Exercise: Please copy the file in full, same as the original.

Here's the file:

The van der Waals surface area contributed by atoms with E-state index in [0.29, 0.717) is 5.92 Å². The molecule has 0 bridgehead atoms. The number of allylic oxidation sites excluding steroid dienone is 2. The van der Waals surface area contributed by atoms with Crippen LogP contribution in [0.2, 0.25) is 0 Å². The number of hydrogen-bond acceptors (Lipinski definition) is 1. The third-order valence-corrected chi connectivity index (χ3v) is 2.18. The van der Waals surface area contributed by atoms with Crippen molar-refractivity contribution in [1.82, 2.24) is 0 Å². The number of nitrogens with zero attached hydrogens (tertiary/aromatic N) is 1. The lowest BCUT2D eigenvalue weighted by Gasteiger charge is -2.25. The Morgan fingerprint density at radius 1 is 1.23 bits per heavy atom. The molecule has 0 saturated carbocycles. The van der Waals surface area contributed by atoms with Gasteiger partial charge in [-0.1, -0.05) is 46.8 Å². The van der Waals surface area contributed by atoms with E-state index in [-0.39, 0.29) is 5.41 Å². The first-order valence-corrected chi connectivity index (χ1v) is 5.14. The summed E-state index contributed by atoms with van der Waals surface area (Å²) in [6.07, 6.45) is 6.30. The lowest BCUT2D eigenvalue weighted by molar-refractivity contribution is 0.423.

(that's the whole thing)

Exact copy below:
The van der Waals surface area contributed by atoms with E-state index in [0.29, 0.717) is 5.92 Å². The molecule has 0 bridgehead atoms. The number of allylic oxidation sites excluding steroid dienone is 2. The van der Waals surface area contributed by atoms with Crippen LogP contribution in [0.2, 0.25) is 0 Å². The number of hydrogen-bond acceptors (Lipinski definition) is 1. The third-order valence-corrected chi connectivity index (χ3v) is 2.18. The van der Waals surface area contributed by atoms with Crippen molar-refractivity contribution in [1.82, 2.24) is 0 Å². The number of nitrogens with zero attached hydrogens (tertiary/aromatic N) is 1. The lowest BCUT2D eigenvalue weighted by Gasteiger charge is -2.25. The Morgan fingerprint density at radius 1 is 1.23 bits per heavy atom. The molecule has 0 saturated carbocycles. The van der Waals surface area contributed by atoms with Gasteiger partial charge in [-0.1, -0.05) is 46.8 Å². The van der Waals surface area contributed by atoms with E-state index in [-0.39, 0.29) is 5.41 Å². The first-order valence-corrected chi connectivity index (χ1v) is 5.14. The summed E-state index contributed by atoms with van der Waals surface area (Å²) in [6.07, 6.45) is 6.30. The lowest BCUT2D eigenvalue weighted by molar-refractivity contribution is 0.423.